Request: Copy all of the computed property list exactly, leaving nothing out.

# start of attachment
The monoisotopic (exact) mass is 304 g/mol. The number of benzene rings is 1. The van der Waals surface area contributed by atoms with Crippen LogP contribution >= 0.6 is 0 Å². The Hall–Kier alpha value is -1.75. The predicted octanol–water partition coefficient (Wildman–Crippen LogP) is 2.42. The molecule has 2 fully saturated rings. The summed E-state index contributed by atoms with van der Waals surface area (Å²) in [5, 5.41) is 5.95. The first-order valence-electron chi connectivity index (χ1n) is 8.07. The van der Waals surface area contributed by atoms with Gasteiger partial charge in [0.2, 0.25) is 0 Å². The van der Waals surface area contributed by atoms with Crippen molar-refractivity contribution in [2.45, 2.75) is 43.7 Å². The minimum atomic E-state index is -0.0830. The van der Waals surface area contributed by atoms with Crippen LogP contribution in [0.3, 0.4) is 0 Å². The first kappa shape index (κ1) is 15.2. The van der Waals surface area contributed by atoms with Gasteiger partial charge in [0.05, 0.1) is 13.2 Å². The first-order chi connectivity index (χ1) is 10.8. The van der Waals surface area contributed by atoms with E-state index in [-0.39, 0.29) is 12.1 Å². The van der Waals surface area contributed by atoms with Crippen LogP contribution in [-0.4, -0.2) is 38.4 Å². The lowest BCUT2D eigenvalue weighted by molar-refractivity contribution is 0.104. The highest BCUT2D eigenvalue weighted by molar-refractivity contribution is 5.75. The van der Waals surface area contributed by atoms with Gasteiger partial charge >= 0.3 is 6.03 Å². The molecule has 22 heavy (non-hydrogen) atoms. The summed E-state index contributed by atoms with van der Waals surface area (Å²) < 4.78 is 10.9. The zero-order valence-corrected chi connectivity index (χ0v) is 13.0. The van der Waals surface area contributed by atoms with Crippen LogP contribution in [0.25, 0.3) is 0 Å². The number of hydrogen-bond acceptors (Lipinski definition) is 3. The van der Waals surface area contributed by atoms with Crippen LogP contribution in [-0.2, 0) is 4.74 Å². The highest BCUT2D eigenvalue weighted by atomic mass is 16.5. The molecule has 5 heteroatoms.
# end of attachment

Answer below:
The monoisotopic (exact) mass is 304 g/mol. The number of benzene rings is 1. The van der Waals surface area contributed by atoms with Crippen LogP contribution >= 0.6 is 0 Å². The Hall–Kier alpha value is -1.75. The predicted octanol–water partition coefficient (Wildman–Crippen LogP) is 2.42. The molecule has 2 fully saturated rings. The summed E-state index contributed by atoms with van der Waals surface area (Å²) in [5, 5.41) is 5.95. The first-order valence-electron chi connectivity index (χ1n) is 8.07. The van der Waals surface area contributed by atoms with Gasteiger partial charge in [0.2, 0.25) is 0 Å². The van der Waals surface area contributed by atoms with Crippen molar-refractivity contribution in [2.45, 2.75) is 43.7 Å². The minimum atomic E-state index is -0.0830. The van der Waals surface area contributed by atoms with Crippen LogP contribution in [0.3, 0.4) is 0 Å². The first kappa shape index (κ1) is 15.2. The van der Waals surface area contributed by atoms with Gasteiger partial charge in [0.05, 0.1) is 13.2 Å². The first-order chi connectivity index (χ1) is 10.8. The van der Waals surface area contributed by atoms with E-state index in [-0.39, 0.29) is 12.1 Å². The van der Waals surface area contributed by atoms with Crippen LogP contribution in [-0.4, -0.2) is 38.4 Å². The lowest BCUT2D eigenvalue weighted by molar-refractivity contribution is 0.104. The highest BCUT2D eigenvalue weighted by molar-refractivity contribution is 5.75. The van der Waals surface area contributed by atoms with Gasteiger partial charge >= 0.3 is 6.03 Å². The molecule has 22 heavy (non-hydrogen) atoms. The summed E-state index contributed by atoms with van der Waals surface area (Å²) < 4.78 is 10.9. The zero-order valence-corrected chi connectivity index (χ0v) is 13.0. The van der Waals surface area contributed by atoms with Crippen LogP contribution in [0.25, 0.3) is 0 Å². The number of hydrogen-bond acceptors (Lipinski definition) is 3. The van der Waals surface area contributed by atoms with Crippen LogP contribution in [-0.2, 0) is 4.74 Å². The highest BCUT2D eigenvalue weighted by atomic mass is 16.5. The molecule has 5 heteroatoms.